Harry Clayton-Wright’s extraordinary Sex Education is about sex. Gay sex.
Sex Education, Summerhall, Edinburgh * * * *
Lots of gay sex, and gay porn, some of it quite unusual. It’s also about his mum, and their relationship, and how they feel proud and loving and protective about each other despite their differences. And it’s about her inability to give him the information he needed about sex growing up, and society’s failure to provide that information anywhere else. It’s about information and the ethics of its provision – when is too much information harmful and when is too little? And where does a bunny on a leash in the snow fit into all this?
READ MORE: The Scotsman critics' best comedy shows to see this year
Fans of Briefs will recall Clayton-Wright from his showstopping drag routine as a housewife with a thing for a standard lamp. That sense of joyous, absurdly playful eroticism suffuses Sex Education and loosens us up for some more hard-hitting material too. The opening minutes set the tone, with a video alternating adorable childhood pictures of Clayton-Wright with increasingly graphic, sometimes bizarre, sexual imagery of others and himself before he appears in a wedding dress to tell us he wants to explore his relationship with both sex and his parents. We hear him interview his mum about her own challenging upbringing and her unusual relationship with his unusual dad, and he tells us about his bumpy journey into gay sexuality via porn, cruising and the internet. It all plays out through a mix of comedy, lip-sync, dance and video.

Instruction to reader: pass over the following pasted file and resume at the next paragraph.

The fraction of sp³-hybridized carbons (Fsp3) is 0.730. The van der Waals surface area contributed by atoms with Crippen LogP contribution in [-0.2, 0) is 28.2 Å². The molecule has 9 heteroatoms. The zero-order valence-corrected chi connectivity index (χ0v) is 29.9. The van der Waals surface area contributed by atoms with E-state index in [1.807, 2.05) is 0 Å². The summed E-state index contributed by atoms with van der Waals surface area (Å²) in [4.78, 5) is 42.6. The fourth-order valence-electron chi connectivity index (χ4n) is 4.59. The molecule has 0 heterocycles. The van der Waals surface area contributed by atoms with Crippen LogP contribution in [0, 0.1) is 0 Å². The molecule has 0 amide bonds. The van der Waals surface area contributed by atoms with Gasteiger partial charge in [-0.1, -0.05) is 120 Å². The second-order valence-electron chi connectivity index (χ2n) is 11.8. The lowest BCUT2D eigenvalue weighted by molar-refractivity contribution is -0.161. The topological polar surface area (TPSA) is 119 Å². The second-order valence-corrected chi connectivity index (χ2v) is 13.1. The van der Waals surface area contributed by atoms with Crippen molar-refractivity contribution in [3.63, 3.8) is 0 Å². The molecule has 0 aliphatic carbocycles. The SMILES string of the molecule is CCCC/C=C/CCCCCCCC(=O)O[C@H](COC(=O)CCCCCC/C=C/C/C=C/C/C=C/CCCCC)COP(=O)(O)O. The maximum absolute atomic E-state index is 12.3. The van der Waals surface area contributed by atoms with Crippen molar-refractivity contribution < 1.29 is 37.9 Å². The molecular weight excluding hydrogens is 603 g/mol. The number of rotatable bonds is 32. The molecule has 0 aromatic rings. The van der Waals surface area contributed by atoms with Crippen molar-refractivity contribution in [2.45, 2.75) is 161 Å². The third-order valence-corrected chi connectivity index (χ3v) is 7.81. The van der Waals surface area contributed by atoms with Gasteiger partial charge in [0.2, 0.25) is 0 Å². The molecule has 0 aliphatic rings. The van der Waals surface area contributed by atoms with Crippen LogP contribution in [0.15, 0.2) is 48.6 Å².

It’s an exuberant, propulsive and often hilarious hour, with a huge amount of material and a wide emotional range. For all the extremity of some of the subject matter, what shines out is the indispensable need not only for self-knowledge, self-empowerment and pride but also for vulnerability, care and consideration in the way we treat ourselves, our loved ones and everyone else.
Until 25 August